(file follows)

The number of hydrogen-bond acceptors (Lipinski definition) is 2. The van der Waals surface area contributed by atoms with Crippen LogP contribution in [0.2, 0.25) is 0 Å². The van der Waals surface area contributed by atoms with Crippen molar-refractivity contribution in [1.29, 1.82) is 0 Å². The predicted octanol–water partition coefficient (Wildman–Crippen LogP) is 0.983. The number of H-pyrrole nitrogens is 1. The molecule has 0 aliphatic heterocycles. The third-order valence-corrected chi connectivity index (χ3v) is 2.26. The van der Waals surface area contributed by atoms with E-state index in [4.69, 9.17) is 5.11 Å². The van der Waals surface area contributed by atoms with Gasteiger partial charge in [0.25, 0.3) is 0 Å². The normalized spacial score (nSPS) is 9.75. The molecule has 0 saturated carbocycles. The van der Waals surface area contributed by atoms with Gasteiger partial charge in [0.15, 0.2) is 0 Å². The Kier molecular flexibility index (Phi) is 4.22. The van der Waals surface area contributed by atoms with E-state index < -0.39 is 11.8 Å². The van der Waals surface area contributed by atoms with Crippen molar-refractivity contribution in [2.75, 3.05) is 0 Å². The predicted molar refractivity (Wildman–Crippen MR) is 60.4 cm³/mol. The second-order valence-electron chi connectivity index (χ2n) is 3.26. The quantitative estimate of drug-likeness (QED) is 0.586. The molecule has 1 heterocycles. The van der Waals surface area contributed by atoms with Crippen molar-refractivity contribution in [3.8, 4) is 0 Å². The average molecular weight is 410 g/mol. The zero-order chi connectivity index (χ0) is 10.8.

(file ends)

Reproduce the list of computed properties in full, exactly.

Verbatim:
The number of hydrogen-bond acceptors (Lipinski definition) is 2. The van der Waals surface area contributed by atoms with Crippen LogP contribution in [0.2, 0.25) is 0 Å². The van der Waals surface area contributed by atoms with Crippen molar-refractivity contribution in [1.29, 1.82) is 0 Å². The predicted octanol–water partition coefficient (Wildman–Crippen LogP) is 0.983. The number of H-pyrrole nitrogens is 1. The molecule has 0 aliphatic heterocycles. The third-order valence-corrected chi connectivity index (χ3v) is 2.26. The van der Waals surface area contributed by atoms with E-state index in [4.69, 9.17) is 5.11 Å². The van der Waals surface area contributed by atoms with Gasteiger partial charge in [0.25, 0.3) is 0 Å². The normalized spacial score (nSPS) is 9.75. The molecule has 0 saturated carbocycles. The van der Waals surface area contributed by atoms with Gasteiger partial charge in [0.15, 0.2) is 0 Å². The Kier molecular flexibility index (Phi) is 4.22. The van der Waals surface area contributed by atoms with E-state index < -0.39 is 11.8 Å². The van der Waals surface area contributed by atoms with Crippen molar-refractivity contribution in [2.75, 3.05) is 0 Å². The predicted molar refractivity (Wildman–Crippen MR) is 60.4 cm³/mol. The second-order valence-electron chi connectivity index (χ2n) is 3.26. The quantitative estimate of drug-likeness (QED) is 0.586. The molecule has 1 heterocycles. The van der Waals surface area contributed by atoms with Crippen molar-refractivity contribution in [3.8, 4) is 0 Å². The average molecular weight is 410 g/mol. The zero-order chi connectivity index (χ0) is 10.8.